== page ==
We'll Be Ready
Ever-present in the posturing of today's dictators is the threat of the Tactical Ballistic Missile.
Earlier this week, the first Terminal High Altitude Air Defense Missile System to be employed in South Korea became operational to deter the North Korean threat. Iran currently holds a considerable stockpile of TBMs in the Middle East, and Houthi militants in Yemen regularly employ the use of Soviet-era missiles in their ongoing war with Saudi Arabia.
"I call them coward attacks," said, Capt. Clifton Parker, an Air Defense officer currently serving as battle captain for the 108th Air Defense Artillery Brigade.
Air Defense is Parker's trade. He calls it a security blanket for the world.
"As technology advances, weapon systems need to be created to combat those things," said Parker. "Air Defense is the way of the future when it comes to warfare."
Parker and his soldiers are currently deployed to Al Udeid Air Base, Qatar, a logistics hub for coalition forces operating in the Middle East. From their operations center, the soldiers of the 108th ADA coordinate the air defense of all U.S. assets in the region.
The magnitude of their responsibilities raises many challenges for leaders like Parker, in particular, how to train Soldiers while in the midst of an ongoing mission.
During the 108th's most recent exercise, the annual Air and Missile Defense Exercise, the operations center was split into two elements. One to carry on the real-world mission and one to execute a simulated air battle incorporating all Air Defense assets in the region.
"Really, for me and my soldiers, it was no different than any of the other days that we've been out here," said Staff Sgt. Joseph Rewerts, a battle systems operator in the 108th ADA.
Rewerts and his team have been monitoring the airspace since they first arrived at Al Udeid five months ago. Anything that flies above the ground comes up on their systems and is added to the unit's combined operating picture, represented by a four-paneled flat screen television display hanging overhead in the operations center.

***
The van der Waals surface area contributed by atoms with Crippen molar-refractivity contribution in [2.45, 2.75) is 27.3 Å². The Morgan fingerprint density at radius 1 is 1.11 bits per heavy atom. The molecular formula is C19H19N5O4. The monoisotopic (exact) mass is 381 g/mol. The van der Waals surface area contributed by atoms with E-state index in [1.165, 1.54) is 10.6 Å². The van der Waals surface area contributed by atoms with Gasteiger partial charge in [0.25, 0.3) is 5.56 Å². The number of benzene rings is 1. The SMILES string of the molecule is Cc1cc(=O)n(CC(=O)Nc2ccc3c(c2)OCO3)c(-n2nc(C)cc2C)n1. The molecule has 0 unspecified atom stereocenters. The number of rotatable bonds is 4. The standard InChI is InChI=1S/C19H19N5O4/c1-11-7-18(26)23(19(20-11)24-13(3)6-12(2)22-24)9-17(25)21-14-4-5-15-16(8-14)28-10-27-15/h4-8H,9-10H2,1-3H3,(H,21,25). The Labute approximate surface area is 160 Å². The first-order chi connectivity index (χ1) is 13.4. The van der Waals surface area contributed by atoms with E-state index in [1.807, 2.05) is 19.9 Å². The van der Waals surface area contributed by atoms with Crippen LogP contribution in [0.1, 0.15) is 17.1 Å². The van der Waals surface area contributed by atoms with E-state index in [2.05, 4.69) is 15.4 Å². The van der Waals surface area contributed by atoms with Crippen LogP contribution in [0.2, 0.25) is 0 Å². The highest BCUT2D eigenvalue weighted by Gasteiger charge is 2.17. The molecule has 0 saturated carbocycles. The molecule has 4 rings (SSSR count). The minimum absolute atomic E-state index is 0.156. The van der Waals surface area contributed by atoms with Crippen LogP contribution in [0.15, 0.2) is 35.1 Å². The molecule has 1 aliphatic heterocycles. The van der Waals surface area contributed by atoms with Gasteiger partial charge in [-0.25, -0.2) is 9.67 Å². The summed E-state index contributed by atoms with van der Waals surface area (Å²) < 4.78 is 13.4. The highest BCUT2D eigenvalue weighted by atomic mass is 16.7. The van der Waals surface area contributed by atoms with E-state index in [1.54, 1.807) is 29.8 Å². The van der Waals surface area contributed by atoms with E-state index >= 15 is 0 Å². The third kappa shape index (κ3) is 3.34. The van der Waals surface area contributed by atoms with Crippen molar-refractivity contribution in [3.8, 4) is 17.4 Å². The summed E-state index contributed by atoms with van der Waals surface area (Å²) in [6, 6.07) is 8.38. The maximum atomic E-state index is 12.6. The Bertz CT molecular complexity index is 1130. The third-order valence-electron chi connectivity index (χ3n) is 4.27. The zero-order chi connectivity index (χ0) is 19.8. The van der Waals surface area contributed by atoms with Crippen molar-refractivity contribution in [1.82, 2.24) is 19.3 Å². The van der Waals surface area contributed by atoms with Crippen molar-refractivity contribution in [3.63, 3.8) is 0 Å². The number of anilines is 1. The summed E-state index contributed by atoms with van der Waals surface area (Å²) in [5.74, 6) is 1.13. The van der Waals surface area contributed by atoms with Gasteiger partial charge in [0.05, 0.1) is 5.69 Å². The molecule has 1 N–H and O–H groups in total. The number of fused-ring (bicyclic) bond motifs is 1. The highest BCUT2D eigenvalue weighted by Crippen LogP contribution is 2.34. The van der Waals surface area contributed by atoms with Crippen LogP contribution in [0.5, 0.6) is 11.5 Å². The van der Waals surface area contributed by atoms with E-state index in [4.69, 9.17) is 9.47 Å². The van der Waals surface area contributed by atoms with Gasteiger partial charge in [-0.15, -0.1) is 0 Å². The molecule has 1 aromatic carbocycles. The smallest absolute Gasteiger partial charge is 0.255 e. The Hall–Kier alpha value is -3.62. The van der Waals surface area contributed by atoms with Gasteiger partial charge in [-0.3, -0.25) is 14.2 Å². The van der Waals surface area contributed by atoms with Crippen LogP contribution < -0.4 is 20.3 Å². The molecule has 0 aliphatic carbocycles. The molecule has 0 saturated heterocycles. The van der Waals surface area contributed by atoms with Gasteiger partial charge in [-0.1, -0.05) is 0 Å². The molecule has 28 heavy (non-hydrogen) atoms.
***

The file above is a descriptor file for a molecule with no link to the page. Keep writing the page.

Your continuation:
Tiny stick figure representations of planes, ships and missiles tick across a map of the region; green for friendly forces and red for enemy forces.
"Our job is primarily to track the air feed and be ready just in case something were to happen," said Rewerts.
In the event of an attack, Rewerts and his team would be among the first to see it, initiating the split second decision making process leading to the destruction of the enemy missile threat. This process is known as “the kill chain.”
Rewerts splits the responsibilities of the exercise and the real-world mission with his team to prevent miscommunication. To the untrained eye, the actual data and the simulation are hard to differentiate, each having their own regular level of activity.
"Syria launches all the time,” said Rewerts. “Iran launches within Iran. We see hostile ships coming near our areas of operations, but never close enough."
Rewerts uses this as a tool to keep his soldiers from becoming complacent.
"We constantly have situational awareness," said Rewerts. "I think it's a lot easier for someone who's not seeing that all the time to be comfortable with their surroundings."
The emphasis on constant vigilance is prevalent throughout the brigade.
"There could be an air battle at any moment," said Maj. Ervin Williams, the 108th ADA's senior logistics officer. "The division commander has a saying, 'are you going to be ready at the moment of truth?"
The U.S. Army has not used the Patriot Missile System, the mainstay of Army Air Defense, in combat, since the onset of the Iraq War. With nearby countries like Saudi Arabia and the United Arab Emirates conducting successful engagements using Patriot Missiles against Houthi-fired missiles as recently as August 2016, the pressure to perform precisely when needed is high.
During the AMDEX, Williams had to balance the challenge of coordinating supplies within the simulation with real-world mission demands. In each scenario, the fate of the mission rests in the hands of the logistician.
"We're here to provide defense for our area of responsibility against TBMs," said Williams. "Not having the munitions to do that job would allow those countries or forces that would do us harm to actually affect disaster in the areas that we've been charged to defend."
After the conclusion of the exercise, the Soldiers of the 108th ADA breathed a collective sigh of relief. Instead of having to account for the air defense of two regions of the world, they can go back to defending one.
“There's a method to the madness,” said Parker. “When you must be able to react at a moment’s notice, you need to train to perform effectively and violently.”
"Every time I approach this, I approach it like it’s the real deal," said Parker. "The way that you put it on the practice field is the way you execute."
Our world has been fortunate enough to have never seen the effects of a large-scale missile fight. Without knowing what to expect, the only choice is to train for the unexpected.
"We train like that so that, God forbid something does occur, we'll be ready," said Parker.
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